- Cell impairments: Sometimes the cells that control inflammation can experience defects or impairments, leading to chronic or recurrent inflammation. This may happen as a result of particular disorders, such as familial Mediterranean fever.
Some inheritable conditions can cause chronic inflammation. It can also be caused by acquired conditions that impair the body’s immune response.
In some cases, clinicians may not know the exact cause of chronic inflammation. There may also be more than one underlying cause.
Is chronic inflammation an autoimmune disease?
Chronic inflammation is not a disease itself, but rather a process or reaction the body has to other underlying causes.
While autoimmune diseases can cause chronic inflammation, not all cases stem from an autoimmune disease. Many other types of illness can lead to chronic inflammation.
The following factors may put you more at risk of developing a low-level inflammatory response:
- being of older age
- having obesity
- being physically inactive
- eating a diet rich in saturated fats, trans fats, or refined sugar
- having lower levels of certain sex hormones, such as testosterone or estrogen
- experiencing stress or sleep disorders
- being exposed to toxins
Your doctor will review your medical history, family medical history, and symptoms to diagnose the cause of chronic inflammation.
Testing can also look for signs of chronic inflammation and monitor inflammation levels. Some of these tests will be non-specific, meaning they can show levels of inflammation, but will not be able to confirm the underlying cause.
These tests include:
- C-reactive protein test: A C-reactive protein (CRP) test measures the levels of CRP produced by the liver. CRP levels rise in response to increased levels of inflammation in the body. A CRP level of 1 to 3 may indicate chronic inflammation.
- Erythrocyte sedimentation rate: A erythrocyte sedimentation rate (ESR) test is a type of blood test. It can measure the level of certain types of proteins in the blood and can help detect inflammation in the body.
If your doctor suspects chronic inflammation, they may suggest regular testing to monitor inflammation levels over time. This will help them assess how your body is reacting to any treatment.
Your doctor may initially use treatment to resolve the underlying cause of your inflammation. They may use additional treatment methods to address and alleviate symptoms.
Some potential treatments to help manage chronic inflammation may include:
- Steroids: Prescription steroid medications, such as corticosteroids, are hormones used to decrease inflammation by suppressing the immune system.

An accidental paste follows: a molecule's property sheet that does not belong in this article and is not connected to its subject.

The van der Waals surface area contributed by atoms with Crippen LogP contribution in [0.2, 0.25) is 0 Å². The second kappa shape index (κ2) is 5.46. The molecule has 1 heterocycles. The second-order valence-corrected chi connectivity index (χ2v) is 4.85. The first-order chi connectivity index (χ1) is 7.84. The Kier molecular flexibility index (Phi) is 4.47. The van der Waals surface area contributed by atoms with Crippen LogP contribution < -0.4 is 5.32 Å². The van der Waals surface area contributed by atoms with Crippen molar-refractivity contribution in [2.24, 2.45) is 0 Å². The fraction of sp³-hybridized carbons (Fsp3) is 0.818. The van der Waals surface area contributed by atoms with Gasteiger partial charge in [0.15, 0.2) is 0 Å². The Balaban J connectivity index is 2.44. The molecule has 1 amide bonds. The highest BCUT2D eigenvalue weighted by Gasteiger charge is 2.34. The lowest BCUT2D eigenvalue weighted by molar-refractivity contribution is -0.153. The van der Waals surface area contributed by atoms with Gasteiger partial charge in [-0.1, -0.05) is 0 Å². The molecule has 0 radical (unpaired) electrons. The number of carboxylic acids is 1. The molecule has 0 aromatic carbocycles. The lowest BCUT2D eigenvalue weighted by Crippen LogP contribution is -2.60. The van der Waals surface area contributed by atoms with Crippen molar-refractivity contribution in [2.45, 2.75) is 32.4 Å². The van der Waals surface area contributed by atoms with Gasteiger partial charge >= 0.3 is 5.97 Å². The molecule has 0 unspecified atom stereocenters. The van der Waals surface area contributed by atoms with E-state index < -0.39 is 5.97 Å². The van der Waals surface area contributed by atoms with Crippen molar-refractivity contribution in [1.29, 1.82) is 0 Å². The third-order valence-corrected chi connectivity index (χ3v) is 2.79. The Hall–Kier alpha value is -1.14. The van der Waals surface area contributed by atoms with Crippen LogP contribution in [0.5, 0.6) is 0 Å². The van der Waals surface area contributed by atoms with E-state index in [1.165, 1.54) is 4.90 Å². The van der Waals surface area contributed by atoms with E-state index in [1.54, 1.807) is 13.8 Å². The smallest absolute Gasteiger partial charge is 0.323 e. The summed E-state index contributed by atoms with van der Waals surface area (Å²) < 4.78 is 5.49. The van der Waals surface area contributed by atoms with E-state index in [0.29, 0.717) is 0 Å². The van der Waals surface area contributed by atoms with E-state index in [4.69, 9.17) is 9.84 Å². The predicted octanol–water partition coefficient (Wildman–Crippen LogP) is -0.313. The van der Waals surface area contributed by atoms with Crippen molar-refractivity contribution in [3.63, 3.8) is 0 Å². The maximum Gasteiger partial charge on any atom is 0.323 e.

- Nonsteroidal anti-inflammatory drugs (NSAIDs): Medications such as ibuprofen, aspirin, or naproxen can help manage inflammation and pain.
- Other medication: Depending on the cause of inflammation, your doctor may prescribe additional medications to treat the underlying cause or alleviate symptoms. These can include metformin and statins.
- Supplements: Fish oil supplements and foods such as garlic, ginger, or turmeric can have anti-inflammatory properties. All medications and chemicals can potentially cause side effects or interactions, so it is important to talk with your doctor before use. This includes over-the-counter medications and natural supplements.
- Surgery: Your doctor may recommend surgery for autoimmune diseases such as Crohn’s disease or ulcerative colitis. This can help address damage that is causing the inflammation.
Your doctor may recommend certain lifestyle changes to alleviate your symptoms or reduce complications.
Contact your healthcare team to see how at-home care for chronic inflammation may help you.
Lifestyle changes you can make include:
- maintaining a moderate BMI
- exercising regularly
- quitting smoking
- minimizing exposure to environmental pollutants
- following an anti-inflammatory diet
Chronic inflammation may not resolve on its own without treatment.
Your outlook, symptom progression, and quality of life will also depend on the underlying cause, and whether or not you experience complications.
However, you may be able to heal or manage chronic inflammation through treatment and lifestyle changes.
Talk with your doctor about ways to reduce or prevent chronic inflammation. This is especially important if you have a family history of certain health conditions. These can include autoimmune diseases, cancer, heart disease, and diabetes.
Inflammation is a normal reaction to an illness or injury. It is a part of your body’s natural immune response and healing process. Chronic inflammation occurs when an immune reaction continues to cause inflammation over an extended period of time.
Chronic inflammation can be the result of underlying conditions, lifestyle factors, and acquirable illness. Symptoms will vary depending on the cause, but often include body pain, fatigue, and frequent illness.
Contact your doctor if you have symptoms of chronic inflammation or illness. They can help diagnose your symptoms and provide more detailed information about your treatment options.